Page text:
A globe-trotting collection featuring a large cast of players singer Kurt Elling joined by his quintet of keyboardist Gary Versace, guitarist John McLean, bassist Clark Sommers and drummer Kendrick Scott with guests including trumpeter Arturo Sandoval, singer Sara Gazarek, trumpeter Till Brönner, accordionist Richard Galliano, and not one but two big bands in the Scottish National Jazz Orchestra and the WDR Big Band.

On the ‘Loch Tay Boat Song’ there is a fantastic solo by saxophonist Tommy Smith and Elling himself is on typically virtuosic form, taking a few risks however notably covering what turns out to an overly earnest version of U2’s ‘Where The Streets Have No Name,’ arranged by McLean. By contrast, and much better it is too, is the singer’s tackling of literary fare and interpreting the words of a James Joyce poem on ‘Where Love Is’ set to music by Irish composer Brian Byrne.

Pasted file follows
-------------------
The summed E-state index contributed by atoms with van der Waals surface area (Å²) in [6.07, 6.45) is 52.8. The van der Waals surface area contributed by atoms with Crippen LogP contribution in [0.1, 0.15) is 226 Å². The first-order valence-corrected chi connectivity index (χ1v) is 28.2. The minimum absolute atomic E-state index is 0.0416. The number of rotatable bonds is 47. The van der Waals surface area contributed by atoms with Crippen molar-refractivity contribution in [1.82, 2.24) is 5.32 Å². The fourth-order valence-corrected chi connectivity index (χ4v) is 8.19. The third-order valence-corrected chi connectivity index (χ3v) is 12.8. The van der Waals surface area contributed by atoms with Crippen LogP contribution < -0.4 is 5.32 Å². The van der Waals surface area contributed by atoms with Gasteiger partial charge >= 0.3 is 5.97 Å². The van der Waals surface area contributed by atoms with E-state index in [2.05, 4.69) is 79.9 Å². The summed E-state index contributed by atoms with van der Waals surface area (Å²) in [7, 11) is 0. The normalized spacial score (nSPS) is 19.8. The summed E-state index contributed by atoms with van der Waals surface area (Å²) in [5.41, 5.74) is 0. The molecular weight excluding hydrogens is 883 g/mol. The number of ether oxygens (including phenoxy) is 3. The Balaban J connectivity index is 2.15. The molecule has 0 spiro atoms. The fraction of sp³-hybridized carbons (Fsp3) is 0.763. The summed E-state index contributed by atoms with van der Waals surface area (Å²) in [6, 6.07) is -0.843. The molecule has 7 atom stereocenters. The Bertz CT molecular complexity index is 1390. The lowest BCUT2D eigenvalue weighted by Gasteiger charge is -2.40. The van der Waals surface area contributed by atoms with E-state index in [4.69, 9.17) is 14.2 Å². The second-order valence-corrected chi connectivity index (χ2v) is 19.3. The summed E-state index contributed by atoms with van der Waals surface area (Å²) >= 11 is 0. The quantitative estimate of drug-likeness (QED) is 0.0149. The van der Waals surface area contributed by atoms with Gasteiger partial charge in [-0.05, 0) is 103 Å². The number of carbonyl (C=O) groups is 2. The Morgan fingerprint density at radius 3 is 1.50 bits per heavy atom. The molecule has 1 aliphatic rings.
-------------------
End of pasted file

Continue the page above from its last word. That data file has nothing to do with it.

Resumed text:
Nowhere near as compelling as Elling’s best work which for me includes Nightmoves and Dedicated to You moments to savour nonetheless crop up in unexpected places: Elling’s rendition of his own lyric set to Richard Galliano’s ‘The Tangled Road’ is one of these and the samba exuberance of ‘Você Já Foi à Bahia’ featuring a duet with singer Sara Gazarek puts its joy across. Perhaps there is just too much packed in covering too wide a spread to really breathe it all in, chunks of Brahms and Björk (the poppy ‘Who is It’) tucked in towards the end amounting to another substantial main course and dessert. SG

The UK/Ireland CD release is 8 June